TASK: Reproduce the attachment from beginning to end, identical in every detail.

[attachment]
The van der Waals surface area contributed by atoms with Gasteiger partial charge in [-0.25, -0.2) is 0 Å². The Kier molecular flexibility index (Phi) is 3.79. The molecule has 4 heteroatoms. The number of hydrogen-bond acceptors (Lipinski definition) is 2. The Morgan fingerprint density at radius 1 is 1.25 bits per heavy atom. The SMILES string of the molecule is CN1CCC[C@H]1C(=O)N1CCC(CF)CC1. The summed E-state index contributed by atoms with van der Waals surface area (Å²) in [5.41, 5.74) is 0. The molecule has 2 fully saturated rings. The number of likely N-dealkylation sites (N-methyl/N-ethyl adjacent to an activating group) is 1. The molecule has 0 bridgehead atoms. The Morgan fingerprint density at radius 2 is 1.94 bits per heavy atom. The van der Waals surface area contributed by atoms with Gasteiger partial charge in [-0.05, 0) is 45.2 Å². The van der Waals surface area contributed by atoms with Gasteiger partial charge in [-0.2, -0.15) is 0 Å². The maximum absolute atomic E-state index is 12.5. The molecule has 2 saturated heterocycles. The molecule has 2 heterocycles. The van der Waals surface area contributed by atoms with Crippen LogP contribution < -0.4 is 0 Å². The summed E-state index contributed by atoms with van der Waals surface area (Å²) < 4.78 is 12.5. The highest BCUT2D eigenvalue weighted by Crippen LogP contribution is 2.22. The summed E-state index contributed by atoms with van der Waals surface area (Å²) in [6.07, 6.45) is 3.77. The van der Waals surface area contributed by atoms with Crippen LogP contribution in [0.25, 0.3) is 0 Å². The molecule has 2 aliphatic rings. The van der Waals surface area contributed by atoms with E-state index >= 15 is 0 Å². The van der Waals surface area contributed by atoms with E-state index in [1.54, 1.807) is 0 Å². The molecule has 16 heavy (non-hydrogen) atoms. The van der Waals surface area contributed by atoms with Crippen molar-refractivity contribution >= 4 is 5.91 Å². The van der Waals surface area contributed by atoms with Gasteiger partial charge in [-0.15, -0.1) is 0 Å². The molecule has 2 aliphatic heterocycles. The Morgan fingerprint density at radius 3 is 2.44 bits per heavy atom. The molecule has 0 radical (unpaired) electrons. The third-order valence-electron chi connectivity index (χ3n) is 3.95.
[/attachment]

The van der Waals surface area contributed by atoms with Gasteiger partial charge in [-0.25, -0.2) is 0 Å². The Kier molecular flexibility index (Phi) is 3.79. The molecule has 4 heteroatoms. The number of hydrogen-bond acceptors (Lipinski definition) is 2. The Morgan fingerprint density at radius 1 is 1.25 bits per heavy atom. The SMILES string of the molecule is CN1CCC[C@H]1C(=O)N1CCC(CF)CC1. The summed E-state index contributed by atoms with van der Waals surface area (Å²) in [5.41, 5.74) is 0. The molecule has 2 fully saturated rings. The number of likely N-dealkylation sites (N-methyl/N-ethyl adjacent to an activating group) is 1. The molecule has 0 bridgehead atoms. The Morgan fingerprint density at radius 2 is 1.94 bits per heavy atom. The van der Waals surface area contributed by atoms with Gasteiger partial charge in [-0.05, 0) is 45.2 Å². The van der Waals surface area contributed by atoms with Gasteiger partial charge in [-0.2, -0.15) is 0 Å². The maximum absolute atomic E-state index is 12.5. The molecule has 2 saturated heterocycles. The molecule has 2 heterocycles. The van der Waals surface area contributed by atoms with Crippen LogP contribution < -0.4 is 0 Å². The summed E-state index contributed by atoms with van der Waals surface area (Å²) < 4.78 is 12.5. The highest BCUT2D eigenvalue weighted by Crippen LogP contribution is 2.22. The summed E-state index contributed by atoms with van der Waals surface area (Å²) in [6.07, 6.45) is 3.77. The van der Waals surface area contributed by atoms with Crippen LogP contribution in [0.25, 0.3) is 0 Å². The molecule has 2 aliphatic rings. The van der Waals surface area contributed by atoms with E-state index >= 15 is 0 Å². The van der Waals surface area contributed by atoms with E-state index in [1.54, 1.807) is 0 Å². The molecule has 16 heavy (non-hydrogen) atoms. The van der Waals surface area contributed by atoms with Crippen molar-refractivity contribution >= 4 is 5.91 Å². The van der Waals surface area contributed by atoms with Gasteiger partial charge in [-0.15, -0.1) is 0 Å². The molecule has 2 aliphatic heterocycles. The Morgan fingerprint density at radius 3 is 2.44 bits per heavy atom. The molecule has 0 radical (unpaired) electrons. The third-order valence-electron chi connectivity index (χ3n) is 3.95.